During the summer of 1990, PV Rao, an under-celebrated veteran of Indian polity, was preparing to retire – when he had to step into the top job in the country. Consequences of terrible economic management by Rajiv Gandhi, meant Rao had the ugly job to tackle the balance of payments crisis. Gulf war and low credibility of Indian leadership then, gave little support to Mr. Rao. 

With amazing tact – PV Rao not only completed a full term but also ushered in a new era for Indian economy. Yet, pseudo liberal brigade of Indian polity chose to highlight Dr. M Singh, the then union finance minister for the turnaround. It is a sad but just indictment, of our pseudo liberal Indian polity for robbing the real victor and celebrating their convenient choice.

Today, we see a reverse thematic criticism: Prime Minister Modi alone, with limited to no role of others within the government or otherwise, is responsible to celebrate their nervous glee. Modi’s leadership meant hard but necessary choices – what India needs to do to be a thriving economy.

Delhi Durbar wants to sing the tune of suitable truth and convenient praise. Reforms will see costs borne upfront, with rewards coming in later. With more than necessary intervention of government through the decades of mis-rule, Indian economy remains inchoate. It is like an overgrown start-up – not willing to learn about its weaknesses. We as a nation, have too many grey haired (wo)men advising us. It is time, we stop listening to the noise, and act. To lessen the dependency of economy on government – in PM Modi’s own words: Government has no business to be in business; the fragility of our economy to government interventions should be arrested. Dependencies on external stimulus from the government or otherwise, is a clear sign of bad governance, where politics trumps economics. Government’s role should be regulatory, to facilitate necessary checks and balances – GST is one step in that direction.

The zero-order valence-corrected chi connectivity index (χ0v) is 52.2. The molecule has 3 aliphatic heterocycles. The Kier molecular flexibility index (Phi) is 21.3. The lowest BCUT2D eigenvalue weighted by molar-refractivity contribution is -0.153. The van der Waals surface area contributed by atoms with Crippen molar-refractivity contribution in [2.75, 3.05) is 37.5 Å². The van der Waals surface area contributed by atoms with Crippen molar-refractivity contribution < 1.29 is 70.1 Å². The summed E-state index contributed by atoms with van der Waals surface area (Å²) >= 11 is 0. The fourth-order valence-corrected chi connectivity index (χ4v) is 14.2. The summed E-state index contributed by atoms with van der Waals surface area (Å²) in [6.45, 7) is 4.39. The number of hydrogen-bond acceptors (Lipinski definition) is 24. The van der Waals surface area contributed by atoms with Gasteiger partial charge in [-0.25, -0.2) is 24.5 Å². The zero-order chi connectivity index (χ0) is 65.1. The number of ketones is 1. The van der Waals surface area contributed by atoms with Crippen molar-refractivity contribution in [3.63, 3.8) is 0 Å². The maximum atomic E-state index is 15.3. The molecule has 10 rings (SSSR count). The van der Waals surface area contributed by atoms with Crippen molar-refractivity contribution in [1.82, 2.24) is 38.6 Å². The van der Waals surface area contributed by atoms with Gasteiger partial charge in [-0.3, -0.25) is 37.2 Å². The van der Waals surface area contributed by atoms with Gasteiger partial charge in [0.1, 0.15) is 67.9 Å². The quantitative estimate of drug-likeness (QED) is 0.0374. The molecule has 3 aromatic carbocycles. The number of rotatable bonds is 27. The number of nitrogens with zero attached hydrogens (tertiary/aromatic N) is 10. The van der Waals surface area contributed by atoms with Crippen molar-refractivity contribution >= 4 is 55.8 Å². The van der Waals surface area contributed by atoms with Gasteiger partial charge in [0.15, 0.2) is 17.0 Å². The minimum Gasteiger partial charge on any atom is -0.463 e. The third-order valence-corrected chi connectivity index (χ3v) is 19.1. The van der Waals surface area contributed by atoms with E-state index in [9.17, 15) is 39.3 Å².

We as a nation survived centuries of loot and plunder with patience – which continued for decades well after gaining independence; it is but important we begin to see the bigger picture, and not let go our perseverance. Quoting Muhammad Ali, “It isn't the mountains ahead to climb that wear you out; it's the pebble in your shoe.” – Prime Minister Modi will have to consider, necessary interventions to address the short run spill-over effects on SMEs and creation of jobs due to GST implementation.